• wood campfires on public lands.
• wood campfires on private land and provincial campgrounds.
• backyard firepits
• barbeques with charcoal briquettes.
• propane / natural gas powered appliances
• open flame CSA approved oil devices
• wood fires in an enclosed facility or device, which have a chimney with a spark arrestor
Please note: All devices must be CSA approved and used as per manufacturer standards. An enclosed facility or device is one that is fully contained with a chimney that has a spark arrestor. Users are still responsible for care and attendance of all devices and should reduce their use during fire restrictions and bans. Approved activities or devices will not prevent potential prosecution or litigation if the user or device starts a wildfire.
Anyone found to be non-compliant of the fire ban may receive a violation ticket of $600.
All current fire permits are suspended. Some allowances may be made for essential agricultural and industrial burning at the discretion of a Forest Officer. Please note: The burning of yard debris or the use of burn barrels is not considered to be essential burning.
Please call 780-624-6190 for more information on fire permits in the Peace River Forest Area.
Some of the municipalities adjacent to the Forest Protection Area have also put fire bans in place. For more information or to see if their are restrictions where you live, work or recreate, visit www.albertafirebans.ca visit your municipality's website or social media accounts or contact your local municipal office.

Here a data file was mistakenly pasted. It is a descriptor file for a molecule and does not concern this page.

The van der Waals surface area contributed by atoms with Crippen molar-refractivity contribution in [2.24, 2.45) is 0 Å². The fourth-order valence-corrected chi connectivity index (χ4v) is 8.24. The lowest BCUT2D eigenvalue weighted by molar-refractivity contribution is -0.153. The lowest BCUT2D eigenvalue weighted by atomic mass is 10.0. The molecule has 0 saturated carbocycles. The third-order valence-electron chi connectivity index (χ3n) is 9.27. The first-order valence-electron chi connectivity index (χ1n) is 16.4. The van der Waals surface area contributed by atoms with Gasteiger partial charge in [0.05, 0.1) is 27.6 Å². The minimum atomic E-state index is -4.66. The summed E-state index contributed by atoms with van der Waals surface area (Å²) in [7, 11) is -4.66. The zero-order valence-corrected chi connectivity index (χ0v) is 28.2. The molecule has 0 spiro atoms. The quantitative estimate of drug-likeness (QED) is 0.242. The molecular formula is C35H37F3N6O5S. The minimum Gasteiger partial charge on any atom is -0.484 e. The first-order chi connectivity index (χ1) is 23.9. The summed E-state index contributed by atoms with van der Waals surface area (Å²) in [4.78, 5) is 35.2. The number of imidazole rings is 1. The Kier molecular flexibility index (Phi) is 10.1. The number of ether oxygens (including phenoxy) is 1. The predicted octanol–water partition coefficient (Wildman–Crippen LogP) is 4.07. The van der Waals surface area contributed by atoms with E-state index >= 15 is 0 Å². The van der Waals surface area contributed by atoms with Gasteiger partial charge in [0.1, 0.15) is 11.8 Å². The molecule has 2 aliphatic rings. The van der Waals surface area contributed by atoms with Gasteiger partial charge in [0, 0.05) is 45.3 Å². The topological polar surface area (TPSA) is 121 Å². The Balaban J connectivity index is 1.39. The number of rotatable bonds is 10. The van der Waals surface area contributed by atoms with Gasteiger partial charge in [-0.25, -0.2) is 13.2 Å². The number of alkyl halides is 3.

HAZARD REDUCTION BURNING
Over the next several weeks, firefighters will be burning areas of dry grass in and around many communities in the Peace River Forest Area. These burns are conducted by trained firefighters and under specific conditions to ensure they are controlled and to minimize smoke. Spring grass burning lessens the risk of human–caused fires and helps protect homes and communities from future wildfires.
ALBERTA FOREST WEEK
It's Alberta Forest Week! Approximately 60% of Alberta is forested and this land base is vital to the Albertan lifestyle, serving our forest industry, wildlife and recreational needs. This week is intended to highlight the values of conservation and stewardship as well as the environmental benefits of our trees and forests.
Why not take a few moments within your week to celebrate our province's beautiful forests? There are a number of ways to celebrate with your family and loved ones.
COVID-19 AND WILDFIRE
New COVID-19 safety measures are being developed in cooperation with workplace health and safety officials. Key areas such as training, warehousing, aviation, and detection are some of the many areas being reviewed and adjusted to ensure staff safety.
The Peace River Forest office is currently closed to the public. If you have any questions, please contact our office at 780-624-6190.
Thank you for your continued support and patience as we navigate through these difficult times.
For more information, visit:
FOR MORE INFORMATION
Wildfire Information Officer